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Recession in the Dark Ages

24 December 2009

I just read a fascinating article in the Financial Times about recession in fifth century Britain and how it compares with the recession that we are currently in. Here is a excerpt:
“We can take some cheer from this sad story – so far our own problems pale into insignificance. But Schadenfreude is never a very satisfying emotion, and in this case it would be decidedly misplaced. The reason the Romano-British economy collapsed so dramatically should give us pause for thought. Almost certainly the suddenness and the catastrophic scale of the crash were caused by the levels of sophistication and specialisation reached by the economy in Roman times. The Romano-British population had grown used to buying their pottery, nails, and other basic goods from specialist producers, based often many miles away, and these producers in their turn relied on widespread markets to sustain their specialised production. When insecurity came in the fifth century, this impressive house of cards collapsed, leaving a population without the goods they wanted and without the skills and infrastructure needed to produce them locally. It took centuries to reconstruct networks of specialisation and exchange comparable to those of the Roman period.”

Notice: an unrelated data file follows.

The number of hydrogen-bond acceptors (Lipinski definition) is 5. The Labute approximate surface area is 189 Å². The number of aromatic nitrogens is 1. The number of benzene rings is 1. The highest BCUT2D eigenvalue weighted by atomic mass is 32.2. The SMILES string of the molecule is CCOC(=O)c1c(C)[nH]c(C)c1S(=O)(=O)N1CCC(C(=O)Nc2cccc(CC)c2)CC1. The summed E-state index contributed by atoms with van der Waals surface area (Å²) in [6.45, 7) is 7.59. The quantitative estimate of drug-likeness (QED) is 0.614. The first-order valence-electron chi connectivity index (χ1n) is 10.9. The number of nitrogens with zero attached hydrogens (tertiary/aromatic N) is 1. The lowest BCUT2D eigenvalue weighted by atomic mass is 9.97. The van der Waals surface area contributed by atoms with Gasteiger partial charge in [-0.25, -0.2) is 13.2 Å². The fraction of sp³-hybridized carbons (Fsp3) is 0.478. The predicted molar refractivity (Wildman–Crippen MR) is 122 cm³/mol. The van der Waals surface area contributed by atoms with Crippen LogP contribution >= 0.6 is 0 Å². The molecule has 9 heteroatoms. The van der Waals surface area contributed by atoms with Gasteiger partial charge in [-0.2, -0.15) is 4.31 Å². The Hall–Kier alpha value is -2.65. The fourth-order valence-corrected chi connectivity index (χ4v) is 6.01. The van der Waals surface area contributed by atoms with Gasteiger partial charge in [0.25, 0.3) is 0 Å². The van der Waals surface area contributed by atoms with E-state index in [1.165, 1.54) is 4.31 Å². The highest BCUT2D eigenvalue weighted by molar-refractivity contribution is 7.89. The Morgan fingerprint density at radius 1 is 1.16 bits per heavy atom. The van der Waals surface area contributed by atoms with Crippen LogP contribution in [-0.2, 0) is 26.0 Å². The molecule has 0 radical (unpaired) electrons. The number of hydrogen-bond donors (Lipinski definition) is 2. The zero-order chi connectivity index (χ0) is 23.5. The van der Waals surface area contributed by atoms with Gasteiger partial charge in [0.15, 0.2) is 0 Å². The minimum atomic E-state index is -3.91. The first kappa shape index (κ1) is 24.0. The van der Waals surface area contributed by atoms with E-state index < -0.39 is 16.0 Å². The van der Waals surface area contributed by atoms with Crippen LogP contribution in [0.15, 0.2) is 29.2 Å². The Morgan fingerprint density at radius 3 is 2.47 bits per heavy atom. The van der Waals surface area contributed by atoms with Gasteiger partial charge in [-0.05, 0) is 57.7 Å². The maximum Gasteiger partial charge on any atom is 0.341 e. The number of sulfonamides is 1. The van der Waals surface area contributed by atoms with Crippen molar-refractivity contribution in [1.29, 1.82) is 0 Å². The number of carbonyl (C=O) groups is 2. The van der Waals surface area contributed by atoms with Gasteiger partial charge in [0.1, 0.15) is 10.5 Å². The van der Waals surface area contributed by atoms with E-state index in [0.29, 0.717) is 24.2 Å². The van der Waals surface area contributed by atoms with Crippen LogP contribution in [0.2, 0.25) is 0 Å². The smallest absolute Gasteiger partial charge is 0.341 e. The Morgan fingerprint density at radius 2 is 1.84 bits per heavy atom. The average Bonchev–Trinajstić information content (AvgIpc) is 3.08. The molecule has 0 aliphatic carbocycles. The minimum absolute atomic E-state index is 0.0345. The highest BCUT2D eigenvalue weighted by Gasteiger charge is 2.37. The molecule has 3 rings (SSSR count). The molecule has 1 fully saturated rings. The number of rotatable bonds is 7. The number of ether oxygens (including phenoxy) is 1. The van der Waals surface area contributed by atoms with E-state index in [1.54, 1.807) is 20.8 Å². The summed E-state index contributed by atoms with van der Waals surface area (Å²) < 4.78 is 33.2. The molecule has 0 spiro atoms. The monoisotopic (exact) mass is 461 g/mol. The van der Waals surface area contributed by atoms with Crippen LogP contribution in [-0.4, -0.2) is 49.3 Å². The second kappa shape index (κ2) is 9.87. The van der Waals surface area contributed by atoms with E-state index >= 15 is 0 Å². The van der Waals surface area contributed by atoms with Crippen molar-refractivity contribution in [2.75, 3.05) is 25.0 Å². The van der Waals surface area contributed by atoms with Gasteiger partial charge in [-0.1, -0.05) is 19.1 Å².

The whole article is worth the time. It can be found, if you are interested, at:

http://www.ft.com/cms/s/0/4b44d88e-ef39-11de-86c4-00144feab49a.html

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